If you’ve ever read my little author bio in this blog section, you would see the mantra, “If you don’t have anything nice to blog, don’t blog anything at all.” So this will be short. A few of us from the agency attended the AAF – Cleveland luncheon yesterday to listen to guest speaker Mark Walsh of GeniusRocket, one of the better-known crowdsourcing outfits in the biz. I was hoping he would explain how this practice isn’t devaluing the work we do for a living. He didn’t. He couldn’t. Because it does.
I won’t go into the many downsides again – our Joseph Hughes eloquently blogged about them last Thursday. I wanted to discuss the positive aspects. Guess what? Unless you’re the crowdsourcing agency collecting the nifty 35% commission, there aren’t any.
Here at the agency, we love new things. New gadgets. New music. New cereal. But nothing gets us more excited than adding a new member to our team. This week we welcome Brian Kowalczyk, our new Motion Graphics Designer/Final Cut Editor, who comes to us all the way from Rochester, New York. Brian will be adding a whole new level of depth and breadth to our in-house capabilities – but what will he bring to the ping pong table? For this and other burning questions, we turn to the new guy himself.
What sort of capabilities will you be adding to the Melamed Riley mix?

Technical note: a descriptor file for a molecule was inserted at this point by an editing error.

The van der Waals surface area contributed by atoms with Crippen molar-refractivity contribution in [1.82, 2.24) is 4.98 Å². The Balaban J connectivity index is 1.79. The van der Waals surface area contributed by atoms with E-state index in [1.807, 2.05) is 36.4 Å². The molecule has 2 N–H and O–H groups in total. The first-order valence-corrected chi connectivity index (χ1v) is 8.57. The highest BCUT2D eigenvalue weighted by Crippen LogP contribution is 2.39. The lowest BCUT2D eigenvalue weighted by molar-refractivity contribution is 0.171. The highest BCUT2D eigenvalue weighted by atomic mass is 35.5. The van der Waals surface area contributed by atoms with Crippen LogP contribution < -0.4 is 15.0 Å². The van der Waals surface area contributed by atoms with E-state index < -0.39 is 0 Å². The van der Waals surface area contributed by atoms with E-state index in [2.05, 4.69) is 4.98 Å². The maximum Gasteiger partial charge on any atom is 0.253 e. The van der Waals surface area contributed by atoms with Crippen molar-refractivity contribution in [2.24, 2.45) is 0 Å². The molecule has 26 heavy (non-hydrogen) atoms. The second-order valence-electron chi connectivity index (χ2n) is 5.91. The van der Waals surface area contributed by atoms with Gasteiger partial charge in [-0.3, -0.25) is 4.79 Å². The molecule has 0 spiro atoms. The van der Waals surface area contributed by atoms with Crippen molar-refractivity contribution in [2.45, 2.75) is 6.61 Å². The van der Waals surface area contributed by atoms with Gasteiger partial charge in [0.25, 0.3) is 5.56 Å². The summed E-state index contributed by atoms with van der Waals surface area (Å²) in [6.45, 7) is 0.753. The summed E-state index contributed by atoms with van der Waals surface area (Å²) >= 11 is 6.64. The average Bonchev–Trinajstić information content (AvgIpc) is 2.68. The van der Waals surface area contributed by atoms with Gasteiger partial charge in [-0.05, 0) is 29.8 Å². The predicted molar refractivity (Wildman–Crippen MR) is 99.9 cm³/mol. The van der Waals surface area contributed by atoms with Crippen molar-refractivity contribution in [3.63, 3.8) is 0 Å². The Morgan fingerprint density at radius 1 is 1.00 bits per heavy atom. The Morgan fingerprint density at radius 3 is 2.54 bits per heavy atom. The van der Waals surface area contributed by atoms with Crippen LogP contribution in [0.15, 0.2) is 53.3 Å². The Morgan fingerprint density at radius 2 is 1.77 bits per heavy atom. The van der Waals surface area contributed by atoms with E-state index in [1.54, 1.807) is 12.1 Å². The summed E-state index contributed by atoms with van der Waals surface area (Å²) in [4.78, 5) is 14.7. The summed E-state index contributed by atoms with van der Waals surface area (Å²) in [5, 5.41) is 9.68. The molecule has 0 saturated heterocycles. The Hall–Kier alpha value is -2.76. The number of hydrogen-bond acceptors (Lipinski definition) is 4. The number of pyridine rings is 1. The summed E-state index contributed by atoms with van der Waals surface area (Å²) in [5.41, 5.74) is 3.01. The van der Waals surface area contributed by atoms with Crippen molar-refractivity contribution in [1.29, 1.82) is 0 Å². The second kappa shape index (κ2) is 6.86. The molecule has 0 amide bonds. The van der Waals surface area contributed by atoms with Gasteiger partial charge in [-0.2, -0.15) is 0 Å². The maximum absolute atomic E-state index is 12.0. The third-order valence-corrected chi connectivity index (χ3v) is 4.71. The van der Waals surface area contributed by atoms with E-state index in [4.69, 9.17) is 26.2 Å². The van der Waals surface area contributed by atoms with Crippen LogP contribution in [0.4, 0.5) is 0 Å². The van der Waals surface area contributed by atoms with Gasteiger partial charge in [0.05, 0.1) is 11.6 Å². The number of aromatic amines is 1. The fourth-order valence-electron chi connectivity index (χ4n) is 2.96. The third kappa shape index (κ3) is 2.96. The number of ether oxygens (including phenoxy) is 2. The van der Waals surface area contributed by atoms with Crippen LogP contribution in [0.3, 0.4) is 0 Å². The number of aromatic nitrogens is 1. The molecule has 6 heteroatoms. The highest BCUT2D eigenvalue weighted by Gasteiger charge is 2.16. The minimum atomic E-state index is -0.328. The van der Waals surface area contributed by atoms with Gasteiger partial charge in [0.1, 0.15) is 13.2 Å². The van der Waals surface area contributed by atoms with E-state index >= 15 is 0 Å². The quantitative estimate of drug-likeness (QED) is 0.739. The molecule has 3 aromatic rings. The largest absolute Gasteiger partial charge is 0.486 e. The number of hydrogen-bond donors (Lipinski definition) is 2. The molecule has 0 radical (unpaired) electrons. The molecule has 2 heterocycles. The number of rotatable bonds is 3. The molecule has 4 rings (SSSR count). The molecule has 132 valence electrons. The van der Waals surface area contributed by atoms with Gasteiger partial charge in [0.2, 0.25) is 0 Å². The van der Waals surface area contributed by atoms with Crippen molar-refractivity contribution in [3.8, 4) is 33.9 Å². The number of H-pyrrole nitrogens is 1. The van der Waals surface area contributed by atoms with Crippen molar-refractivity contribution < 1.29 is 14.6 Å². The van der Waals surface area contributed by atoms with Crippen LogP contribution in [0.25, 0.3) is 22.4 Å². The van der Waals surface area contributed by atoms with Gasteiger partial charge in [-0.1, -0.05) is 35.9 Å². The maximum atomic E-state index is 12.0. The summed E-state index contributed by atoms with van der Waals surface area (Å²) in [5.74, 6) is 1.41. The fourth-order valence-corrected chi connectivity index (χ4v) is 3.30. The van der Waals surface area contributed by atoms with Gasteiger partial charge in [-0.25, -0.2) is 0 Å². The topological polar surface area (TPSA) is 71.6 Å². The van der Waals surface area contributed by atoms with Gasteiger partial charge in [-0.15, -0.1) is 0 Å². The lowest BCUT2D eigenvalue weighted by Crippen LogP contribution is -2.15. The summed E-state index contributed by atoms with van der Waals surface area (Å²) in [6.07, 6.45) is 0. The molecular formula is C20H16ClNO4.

I have a background in a lot of different areas of graphic design, but I’m primarily interested in the scale and sequence of motion graphics. I’m looking forward to designing a lot more of the motion projects at Melamed Riley.
First impression of life at Melamed Riley?
The folks at Melamed Riley have real fun doing what they love to do. What really jumps out at me is the unwavering amount of support that is given to everyone. Everyone is more than willing to help one another, and you are provided with the tools to be successful.
Craziest job you ever worked?
A NOTES Radical Prostatectomy. I can’t get into details but let’s just say that it involves a lot of scopes and unpleasant odors.
What about Cleveland has really surprised you?
Believe it or not, the people are a lot friendlier here. In New York everyone is on some kind of a mission. Here in Cleveland, people stop and say hello.
I would have loved to have worked with Michael Crichton. I closely follow the work of graphic designer Chip Kidd who has designed several of Crichton’s book covers. Kidd produces amazing work and Michael Crichton has been one of my favorite authors. His novels lend themselves quite well to the kind of designs I love to create.
What are you most passionate about?
I constantly try to redefine my own work, and expose myself to new areas of art, music, and the world around me. I enjoy getting lost, drawing random objects of sudden interest, and escaping into a good book. I love discovering new places and have really enjoyed exploring Cleveland so far. In my free time I illustrate and write my own comics.